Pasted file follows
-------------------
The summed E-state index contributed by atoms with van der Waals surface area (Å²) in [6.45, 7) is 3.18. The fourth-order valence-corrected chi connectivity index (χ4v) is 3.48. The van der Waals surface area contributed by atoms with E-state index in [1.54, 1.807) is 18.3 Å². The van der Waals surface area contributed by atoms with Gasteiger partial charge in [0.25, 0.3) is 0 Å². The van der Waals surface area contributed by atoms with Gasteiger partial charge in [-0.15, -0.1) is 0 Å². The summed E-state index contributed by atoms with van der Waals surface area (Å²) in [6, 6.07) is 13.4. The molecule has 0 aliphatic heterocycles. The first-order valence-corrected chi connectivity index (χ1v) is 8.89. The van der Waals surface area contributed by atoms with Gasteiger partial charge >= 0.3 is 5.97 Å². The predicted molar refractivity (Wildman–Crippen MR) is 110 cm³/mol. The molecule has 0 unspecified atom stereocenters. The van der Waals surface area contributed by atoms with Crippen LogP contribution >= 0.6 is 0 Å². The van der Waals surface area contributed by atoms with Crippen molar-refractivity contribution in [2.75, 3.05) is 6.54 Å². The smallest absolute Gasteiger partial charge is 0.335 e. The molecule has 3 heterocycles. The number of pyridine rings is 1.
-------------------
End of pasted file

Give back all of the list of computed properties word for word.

The summed E-state index contributed by atoms with van der Waals surface area (Å²) in [6.45, 7) is 3.18. The fourth-order valence-corrected chi connectivity index (χ4v) is 3.48. The van der Waals surface area contributed by atoms with E-state index in [1.54, 1.807) is 18.3 Å². The van der Waals surface area contributed by atoms with Gasteiger partial charge in [0.25, 0.3) is 0 Å². The van der Waals surface area contributed by atoms with Gasteiger partial charge in [-0.15, -0.1) is 0 Å². The summed E-state index contributed by atoms with van der Waals surface area (Å²) in [6, 6.07) is 13.4. The molecule has 0 aliphatic heterocycles. The first-order valence-corrected chi connectivity index (χ1v) is 8.89. The van der Waals surface area contributed by atoms with Gasteiger partial charge >= 0.3 is 5.97 Å². The predicted molar refractivity (Wildman–Crippen MR) is 110 cm³/mol. The molecule has 0 unspecified atom stereocenters. The van der Waals surface area contributed by atoms with Crippen LogP contribution >= 0.6 is 0 Å². The van der Waals surface area contributed by atoms with Crippen molar-refractivity contribution in [2.75, 3.05) is 6.54 Å². The smallest absolute Gasteiger partial charge is 0.335 e. The molecule has 3 heterocycles. The number of pyridine rings is 1.